International climate negotiations are taking place in Cancun at the moment, and although there are low expectations for progress, the host county Mexico stands out as a bright spot. Mexico is one of the few developing nations that’s taking significant action, and according to this recent Washington Post article much of the credit goes to their President Felipe Calderon who is apparently “obsessed by climate change”. Some of Mexico’s successes on reducing greenhouse gas emissions show the value of having a strong leader on climate issues, especially considering all of the other challenges Mexico is facing. Excerpts are posted below.
“Mexico is battling billionaire drug mafias armed with bazookas, but when President Felipe Calderon ranks the threats his country faces, he worries more about methane gas, dwindling forests and dirty refineries.”
“The president is extremely engaged and very committed. He has instructed us to move, and move now, and not wait for anybody else,” said Fernando Tudela, the deputy secretary of planning and environmental policy.”
“Mexico is raising efficiency standards and helping citizens replace old refrigerators and air conditioners that don’t meet them. It is ratcheting up mandatory emissions controls for vehicles and struggling to reduce the number of aging, heavily polluting buses on its roads. Government lenders are offering “green mortgages” with lower interest rates to home buyers who insulate windows or install solar panels.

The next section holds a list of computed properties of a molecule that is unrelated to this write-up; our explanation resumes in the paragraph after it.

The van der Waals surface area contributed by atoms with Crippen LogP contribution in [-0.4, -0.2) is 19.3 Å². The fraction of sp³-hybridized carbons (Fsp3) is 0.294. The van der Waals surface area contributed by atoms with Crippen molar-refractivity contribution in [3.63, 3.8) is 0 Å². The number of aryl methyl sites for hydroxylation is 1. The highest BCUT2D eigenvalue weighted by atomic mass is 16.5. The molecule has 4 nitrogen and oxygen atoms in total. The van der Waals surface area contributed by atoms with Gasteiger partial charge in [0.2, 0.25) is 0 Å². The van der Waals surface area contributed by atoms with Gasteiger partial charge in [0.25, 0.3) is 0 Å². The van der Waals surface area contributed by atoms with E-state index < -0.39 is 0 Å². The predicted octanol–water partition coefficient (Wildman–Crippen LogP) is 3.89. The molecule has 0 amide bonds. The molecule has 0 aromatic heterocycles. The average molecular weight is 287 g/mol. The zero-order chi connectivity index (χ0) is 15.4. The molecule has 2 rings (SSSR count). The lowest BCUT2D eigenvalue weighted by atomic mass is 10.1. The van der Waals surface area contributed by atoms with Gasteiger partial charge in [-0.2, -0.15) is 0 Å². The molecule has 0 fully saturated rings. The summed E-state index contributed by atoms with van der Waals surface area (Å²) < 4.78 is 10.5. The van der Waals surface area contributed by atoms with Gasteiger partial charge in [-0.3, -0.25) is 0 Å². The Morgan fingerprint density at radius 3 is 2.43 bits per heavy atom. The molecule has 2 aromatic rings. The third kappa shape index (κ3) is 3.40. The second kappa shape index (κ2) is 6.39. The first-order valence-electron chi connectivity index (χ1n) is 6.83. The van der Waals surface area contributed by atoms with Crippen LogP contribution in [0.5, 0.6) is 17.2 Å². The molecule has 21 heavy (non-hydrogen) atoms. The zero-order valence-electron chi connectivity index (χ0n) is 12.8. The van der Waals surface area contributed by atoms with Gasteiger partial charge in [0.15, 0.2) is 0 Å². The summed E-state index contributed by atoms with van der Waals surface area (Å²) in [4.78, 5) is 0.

Officials are having landfills covered to trap methane gas and planning power plants fueled by garbage; the first such plant will be built in Monterrey. The state oil company,Pemex, has promised to slash the amount of methane it wastes at its refineries by creating cogeneration energy plants.
By 2012, if it stays on track, Mexico will have reduced its carbon dioxide emissions by 50 million tons, equal to the carbon produced by 45 days of domestic oil production.”
“This is not easy. For the locals, there is short-term gain in clearing forest land to grow corn or raise cattle, and there is a huge gap between Mexico’s richest citizens and the 50 percent who live in poverty. Massive government reforestation campaigns, such as ProArbol, have mostly withered, derailed by corruption, incompetence and the planting of saplings that were not suited to the environment and quickly died.
Like others, the government of Mexico has a long tradition of announcing lofty ambitions – for education, against poverty – only to see the goals quietly forgotten over the long haul. And fighting climate change is a marathon, according to everyone.
“There is a huge potential for green growth in Mexico,” said Tudela. “We would like to prove that a developing country can mitigate and adapt to climate change without hurting the economy. We want to prove that in Mexico.”